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Soil Science Society of America
5585 Guilford Road • Madison, WI 53711-5801 • 608-273-8080 • Fax 608-273-2021
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NEWS RELEASE
Contact: Susan V. Fisk, Public Relations Director, 608-273-8091, sfisk@sciencesocieties.org

Soils and climate

Soils help moderate global temperatures, store carbon

October 29, 2015 — In celebration of the International Year of Soil 2015 (IYS), the Soil Science Society of America (SSSA) is coordinating a series of activities throughout the year to educate the public about the importance of soil.  November’s theme is “Soils and Climate.”

According to November’s IYS monthly leader, Eric Brevik, “soil is a precious natural resource that has significant interactions with Earth’s climate system. But it can’t do its job if we keep disturbing it.” Brevik is a professor at Dickinson State University, North Dakota.

A good example of soil disturbance is called desertification. Desertification is the rapid loss of topsoil and loss of plant life on productive land in arid (dry) and semi-arid regions of the world. One-third of Earth’s land area in more than 100 countries (including the United States) is at risk of desertification. The historic Dust Bowl of the 1920s and 1930s was a result of desertification caused by overgrazing and excessive tillage of soils in Texas, Oklahoma, Kansas and Colorado.

“Most desertification can be prevented—by following good farming and property management practices,” says Brevik. “We need to prevent desertification so we continue to have fertile soil to grow food for the worlds’ population, and to prevent disasters like the Dust Bowl from recurring.”

Soils could be important in climate change, too. Recent research has shown that carbon is stored in healthy soils. “Soil organic matter holds large amounts of carbon, which is also an important part of the greenhouse gases carbon dioxide and methane,” according to Brevik. “Replanting forests, protecting and restoring wetlands, and good agricultural practices can all help increase the amount of carbon stored in our soils—and keep it out of our atmosphere. Alternatively, deforestation, draining of wetlands, and poor agricultural practices can release large amounts of carbon into the atmosphere, where it can contribute to global warming.”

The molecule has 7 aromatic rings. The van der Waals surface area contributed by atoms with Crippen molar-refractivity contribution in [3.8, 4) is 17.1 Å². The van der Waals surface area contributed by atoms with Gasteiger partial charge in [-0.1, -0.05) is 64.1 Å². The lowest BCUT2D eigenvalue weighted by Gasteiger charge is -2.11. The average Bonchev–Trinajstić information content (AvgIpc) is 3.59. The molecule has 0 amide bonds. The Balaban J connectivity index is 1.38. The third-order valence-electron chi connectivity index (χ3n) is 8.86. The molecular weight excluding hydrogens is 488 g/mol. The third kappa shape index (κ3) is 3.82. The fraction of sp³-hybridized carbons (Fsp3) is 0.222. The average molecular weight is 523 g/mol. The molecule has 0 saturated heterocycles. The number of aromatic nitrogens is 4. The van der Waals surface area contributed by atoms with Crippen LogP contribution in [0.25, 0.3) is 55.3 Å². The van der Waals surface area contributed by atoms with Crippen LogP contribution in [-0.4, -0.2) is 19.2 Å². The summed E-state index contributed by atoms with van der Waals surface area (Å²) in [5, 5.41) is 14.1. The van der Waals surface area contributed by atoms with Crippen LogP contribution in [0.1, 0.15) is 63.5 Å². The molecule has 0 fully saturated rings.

As part of their celebration of IYS, SSSA developed a series of twelve 2-minute educational videos. November’s theme, “Soils and the Climate”, can be viewed at www.soils.org/iys/monthly-videos. Educational materials can be viewed at www.soils.org/iys by clicking on the November tab.

Follow SSSA on Facebook at https://www.facebook.com/SSSA.soils, Twitter at SSSA Soils.  SSSA also has a blog, Soils Matter, at http://soilsmatter.wordpress.com/.  Additional soils information is on www.soils.org/discover-soils, for teachers at www.soils4teachers.org, and for students through 12th grade, www.soils4kids.org.

The Soil Science Society of America (SSSA) is a progressive, international scientific society that fosters the transfer of knowledge and practices to sustain global soils. Based in Madison, WI, SSSA is the professional home for 6,000+ members dedicated to advancing the field of soil science. It provides information about soils in relation to crop production, environmental quality, ecosystem sustainability, bioremediation, waste management, recycling, and wise land use.

SSSA supports its members by providing quality research-based publications, educational programs, certifications, and science policy initiatives via a Washington, DC, office. Founded in 1936, SSSA proudly celebrated its 75th Anniversary in 2011. For more information, visit www.soils.org or follow @SSSA_soils on Twitter.